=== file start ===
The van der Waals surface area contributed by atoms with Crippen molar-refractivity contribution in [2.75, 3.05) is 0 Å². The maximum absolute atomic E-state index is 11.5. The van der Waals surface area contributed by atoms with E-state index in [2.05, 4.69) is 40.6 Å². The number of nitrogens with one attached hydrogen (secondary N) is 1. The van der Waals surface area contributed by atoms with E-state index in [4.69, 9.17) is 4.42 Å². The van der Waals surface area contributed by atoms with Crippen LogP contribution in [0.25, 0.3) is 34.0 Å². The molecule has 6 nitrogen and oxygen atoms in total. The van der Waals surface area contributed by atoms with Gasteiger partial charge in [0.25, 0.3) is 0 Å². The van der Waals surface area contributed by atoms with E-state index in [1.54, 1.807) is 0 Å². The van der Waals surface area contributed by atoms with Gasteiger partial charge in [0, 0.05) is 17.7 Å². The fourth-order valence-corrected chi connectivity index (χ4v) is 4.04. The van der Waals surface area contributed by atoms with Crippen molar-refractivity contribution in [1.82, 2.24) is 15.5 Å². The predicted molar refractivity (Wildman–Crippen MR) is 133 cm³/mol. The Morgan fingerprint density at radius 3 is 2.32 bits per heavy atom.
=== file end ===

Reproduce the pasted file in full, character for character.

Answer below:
The van der Waals surface area contributed by atoms with Crippen molar-refractivity contribution in [2.75, 3.05) is 0 Å². The maximum absolute atomic E-state index is 11.5. The van der Waals surface area contributed by atoms with E-state index in [2.05, 4.69) is 40.6 Å². The number of nitrogens with one attached hydrogen (secondary N) is 1. The van der Waals surface area contributed by atoms with E-state index in [4.69, 9.17) is 4.42 Å². The van der Waals surface area contributed by atoms with Crippen LogP contribution in [0.25, 0.3) is 34.0 Å². The molecule has 6 nitrogen and oxygen atoms in total. The van der Waals surface area contributed by atoms with Gasteiger partial charge in [0.25, 0.3) is 0 Å². The van der Waals surface area contributed by atoms with E-state index in [1.54, 1.807) is 0 Å². The van der Waals surface area contributed by atoms with Gasteiger partial charge in [0, 0.05) is 17.7 Å². The fourth-order valence-corrected chi connectivity index (χ4v) is 4.04. The van der Waals surface area contributed by atoms with Crippen molar-refractivity contribution in [1.82, 2.24) is 15.5 Å². The predicted molar refractivity (Wildman–Crippen MR) is 133 cm³/mol. The Morgan fingerprint density at radius 3 is 2.32 bits per heavy atom.